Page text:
New Orleans is known for its grand restaurants, but more humble fare like the po’boy is very popular. Po’ boys may be made at home, sold pre-packaged in convenience stores, available at deli counters and most neighborhood restaurants. One of the most basic New Orleans restaurants is the po’ boy shop, and these shops often offer other dishes like red beans and rice and jambalaya. Many New Orleans neighborhood restaurants are in this mold offering po’ boys, seafood platters, and a number of basic Creole dishes: Tracie’s, Parkway Bakery, Maspero’s, Liuzza’s, Acme’s, Domilise’s, Parasol’s, Frankie and Johnnie’s, and Casamento’s.
In 1896, George Leidenheimer founded his bakery, Leidenheimer Baking Company, on Dryades Street. In 1904, the bakery moved to Simon Bolivar Avenue where the family business still operates, and is one of the primary sources of po’boy bread. There is fierce competition between po’boy shops, and resident opinions of the best po’boy shop varies widely.
Each year there is a festival in New Orleans dedicated to the po’boy, The Oak Street Po’Boy Festival. It is a one day festival that features live music, arts, and food vendors with multiple types of po’ boys. It is held in mid-November along a commercial strip of Oak Street in the city’s Carrollton neighborhood. The festival gives away “best-of” awards, which gives the chefs incentive to invent some of the most creative po’ boys.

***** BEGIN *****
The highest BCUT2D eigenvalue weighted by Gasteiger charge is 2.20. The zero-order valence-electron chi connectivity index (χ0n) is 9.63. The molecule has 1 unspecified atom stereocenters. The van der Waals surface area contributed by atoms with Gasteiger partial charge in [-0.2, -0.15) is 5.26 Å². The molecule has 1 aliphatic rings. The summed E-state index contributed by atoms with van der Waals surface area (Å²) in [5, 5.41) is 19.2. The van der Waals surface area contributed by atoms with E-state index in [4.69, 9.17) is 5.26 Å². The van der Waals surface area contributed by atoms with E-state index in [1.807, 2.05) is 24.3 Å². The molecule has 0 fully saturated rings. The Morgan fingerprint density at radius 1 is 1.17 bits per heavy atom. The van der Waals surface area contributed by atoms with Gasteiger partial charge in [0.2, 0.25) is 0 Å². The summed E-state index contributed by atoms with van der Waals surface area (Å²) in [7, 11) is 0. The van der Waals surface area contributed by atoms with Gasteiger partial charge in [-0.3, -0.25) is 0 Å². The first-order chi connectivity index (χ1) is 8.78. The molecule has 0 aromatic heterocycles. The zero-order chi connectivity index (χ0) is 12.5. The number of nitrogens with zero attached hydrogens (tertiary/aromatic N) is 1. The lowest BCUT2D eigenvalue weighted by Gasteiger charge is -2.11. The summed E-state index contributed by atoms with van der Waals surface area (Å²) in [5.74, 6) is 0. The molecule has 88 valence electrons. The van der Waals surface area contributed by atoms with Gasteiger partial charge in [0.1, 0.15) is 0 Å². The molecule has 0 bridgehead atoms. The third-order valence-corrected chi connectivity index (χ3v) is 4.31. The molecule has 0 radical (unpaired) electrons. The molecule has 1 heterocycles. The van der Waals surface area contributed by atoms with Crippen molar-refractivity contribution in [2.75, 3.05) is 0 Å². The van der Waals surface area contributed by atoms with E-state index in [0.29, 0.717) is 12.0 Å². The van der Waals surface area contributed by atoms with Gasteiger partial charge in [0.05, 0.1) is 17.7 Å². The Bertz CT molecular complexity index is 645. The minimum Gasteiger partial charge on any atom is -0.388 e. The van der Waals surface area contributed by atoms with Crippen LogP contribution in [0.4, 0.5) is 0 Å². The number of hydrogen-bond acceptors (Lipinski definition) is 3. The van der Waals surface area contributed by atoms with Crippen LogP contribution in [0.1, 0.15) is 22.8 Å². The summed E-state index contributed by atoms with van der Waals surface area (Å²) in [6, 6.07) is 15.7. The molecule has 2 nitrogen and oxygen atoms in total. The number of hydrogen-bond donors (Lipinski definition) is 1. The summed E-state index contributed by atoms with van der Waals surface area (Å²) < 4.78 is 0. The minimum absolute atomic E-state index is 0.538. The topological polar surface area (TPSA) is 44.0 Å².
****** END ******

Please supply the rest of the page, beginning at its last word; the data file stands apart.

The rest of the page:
Authentic versions of Louisiana style po’ boys can be found along the northern Gulf of Mexico coast—from Houston through the Florida panhandle. The term “po’ boy” has spread further and can be found on the Southeastern seaboard and in California, but may refer to variations on the local submarine sandwich.
In New Orleans a “Vietnamese Po’ boy” is another name for a Bánh mì sandwich. This variation can be found throughout the city owing to the influence of Vietnamese immigrants, who brought with them Vietnamese-French bakeries.

Marinated Pork Chops w/ Roasted Red Potatoes, Asparagus, and..

November 12, 2011 at 7:06 PM | Posted in dessert, diabetes, Food, Healthy Life Whole Grain Breads, low calorie, low carb, pork chops, potatoes | 3 Comments
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Today’s Menu: Marinated Pork Chops w/ Roasted Red Potatoes, Asparagus, and Whole grain Bread


I marinated a couple of Pork Loin Chops in JB’s Fat Boy Haugwash Sauce for three hours. I’m saving one of the Chops for my breakfast tomorrow. Before frying them I seasoned them with Sea Salt and Pepper. Then fried them in a 1/2 tablespoon of Extra Virgin Olive Oil about 4 minutes per side. The Haugwash is perfect for Pork! Moist and bursting with flavor. As sides I had roasted Red Potatoes that I had quartered and seasoned with Thyme, Parsley, Sea salt, and Pepper. I then baked them at 400 degrees for 35 minutes. I also had Grilled Asparagus and Healthy Life Whole Grain Bread. For dessert a bowl of Breyer’s Carb Smart Vanilla Ice Cream.